SCHUMACHER SHOWS FILM TO GUERIN'S MOM
Ireland's Veronica Guerin died in 1996 and Joel Schumacher's new film about the slain journalist's life has pleased her mother.
The American filmmaker said showing the film to Mrs. Guerin was an extraordinary event he never will forget.
"Her mother was really thrilled with the film and thought we had done a great honor to her daughter, but the emotion!" Schumacher recently told United Press International. "Because I didn't pull any punches. It's tough. We show what really happened. That was difficult. I love the outcome, but I hope I never have to do anything that hard again."
Initially called "Chasing the Dragon," the film is based on a GQ article written by Mike Sager entitled "The Martyrdom of Veronica Guerin."
Guerin, an award-winning writer for Dublin's Sunday Independent, was killed by an assassin working for drug dealers she exposed in a series of investigative stories. Her death sparked a dramatic revision of Irish law and led to the arrests of several of the country's top criminals.
Schumacher ("Phone Booth," "Batman Forever") said Jerry Bruckheimer ("Pearl Harbor," "Top Gun") asked him to direct "Veronica Guerin" after the producer saw his acclaimed Vietnam drama, "Tigerland." Schumacher admitted he had never heard of Guerin before Bruckheimer mentioned her, but said he was desperate to make the film after watching a "60 Minutes" piece and reading the "tons of research" about her that Bruckheimer had amassed.
"I thought she was so bold and interesting and a fascinating character and the story was phenomenal," Schumacher said. "You almost can't believe it. It's a true story, but it's almost unbelievable and we were lucky enough to get Cate Blanchett to play her and a great Irish cast. I'm very proud of the film."
Describing Guerin as "so beloved in Ireland," Schumacher said there was no shortage of people willing to talk about the murdered reporter to the filmmakers and cast. Noting most of her colleagues still work at Dublin's Sunday Independent, Schumacher said he found Guerin's fellow reporters particularly supportive.
"They were very, very helpful," he recalled. "Then, her mother really befriended me. She's a wonderful woman and consequently I met her whole family and they were very helpful. The police were helpful to us. A lot of the police knew her and worked with her were great and we did have some criminals that offered, but I didn't want to go that route. We had enough information."
"Veronica Guerin" opens in the United States this fall.
ROMIJN-STAMOS: IT'S NOT EASY BEING BLUE
That's not because of Cumming's charming smile and dazzling wit, however. Although he does have both. Like Romijn-Stamos, the Tony Award-winning former "Cabaret" star also underwent hours of painstaking makeup application for his role as a blue mutant in the sequel to the blockbuster, "X-Men."
"We were like an old bitchy blue married couple," laughed Romijn-Stamos. "Nobody understood us. We just stayed in our trailer going: 'They just don't get it. My paint and my glue are giving me a headache."
In "X2," Romijn-Stamos reprises her role as the shape-shifting blue femme fatale, Mystique. The actress said being the only actor to undergo full body paint in the first film made her feel isolated, almost as if she was making a different movie than everyone else.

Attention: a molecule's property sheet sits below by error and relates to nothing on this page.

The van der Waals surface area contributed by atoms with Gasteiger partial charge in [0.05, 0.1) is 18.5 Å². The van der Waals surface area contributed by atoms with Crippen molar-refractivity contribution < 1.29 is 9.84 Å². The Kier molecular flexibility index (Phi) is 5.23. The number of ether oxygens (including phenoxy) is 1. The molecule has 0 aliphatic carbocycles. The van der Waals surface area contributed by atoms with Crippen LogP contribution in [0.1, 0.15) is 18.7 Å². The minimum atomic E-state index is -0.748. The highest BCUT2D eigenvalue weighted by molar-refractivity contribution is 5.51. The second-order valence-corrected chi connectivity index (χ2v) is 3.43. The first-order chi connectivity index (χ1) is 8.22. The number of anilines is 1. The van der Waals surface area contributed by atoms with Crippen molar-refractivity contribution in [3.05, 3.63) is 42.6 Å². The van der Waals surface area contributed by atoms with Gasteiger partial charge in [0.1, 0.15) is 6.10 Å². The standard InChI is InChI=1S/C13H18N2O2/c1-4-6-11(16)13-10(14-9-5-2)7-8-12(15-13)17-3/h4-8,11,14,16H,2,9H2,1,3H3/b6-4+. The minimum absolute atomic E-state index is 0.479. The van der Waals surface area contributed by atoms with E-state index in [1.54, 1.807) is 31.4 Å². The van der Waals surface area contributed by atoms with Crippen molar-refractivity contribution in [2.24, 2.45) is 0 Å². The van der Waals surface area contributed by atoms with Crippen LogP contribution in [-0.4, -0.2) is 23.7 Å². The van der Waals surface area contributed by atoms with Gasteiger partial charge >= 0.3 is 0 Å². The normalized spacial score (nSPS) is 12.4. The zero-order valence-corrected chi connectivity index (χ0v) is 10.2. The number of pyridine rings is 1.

"Having Alan there (in the second film) was really great. I was totally by myself on the first one," she explained. "On this one, I had this other blue person to commiserate with."
TV'S 'ANGEL' TO STAR IN 'CROW' SEQUEL
The star of the WB show "Angel" reportedly is looking to spread his wings on the big-screen.
Word from TV Guide is actor David Boreanz has signed on to play the villain in the fourth installment of "The Crow" film franchise.
Up-and-comer Brandon Lee was killed in an accident on the set of the first film in 1994. That film, about a man who returns from the grave to avenge his and his fiancee's deaths, was followed by two sequels, the most recent of which starred Kirsten Dunst.
TV Guide said Boreanz, whose WB drama has yet to be picked up for a fifth season, will play a satanic biker in a film called, "The Crow: Wicked Prayer," set to start shooting this June.
BACHARACH BACK AT WORK
Composer Burt Bacharach is back at work after recovering from surgery for complications following a dental abscess.
A source close to Bacharach told United Press International the 74-year-old Oscar- and Grammy-winning composer will travel to New York for Sunday's opening of "The Look of Love," featuring songs he wrote with lyricist Hal David.
Bacharach was scheduled to write and record in a Los Angeles studio for two days this week, before a planned Wednesday reunion with contestants on the Fox TV show "American Idol" -- when he is expected to make his third appearance on the show, performing "What the World Needs Now Is Love."
Bacharach has recorded the song with 10 "American Idol" contestants. Proceeds from the record project will benefit the American Red Cross. Bacharach's composition with Carole Bayer Sager, "That's What Friends Are For," has helped raise more than $1.5 million for AIDS research.
Bacharach was discharged from Cedars-Sinai Medical Center in Los Angeles on March 10, and continued recuperating at his home from surgery for complications following a dental abscess. The date of surgery was not disclosed for reasons of "family privacy," according to a publicist for Bacharach, but he had been admitted to the hospital more than one week before the surgery.
(Thanks to UPI's Pat Nason)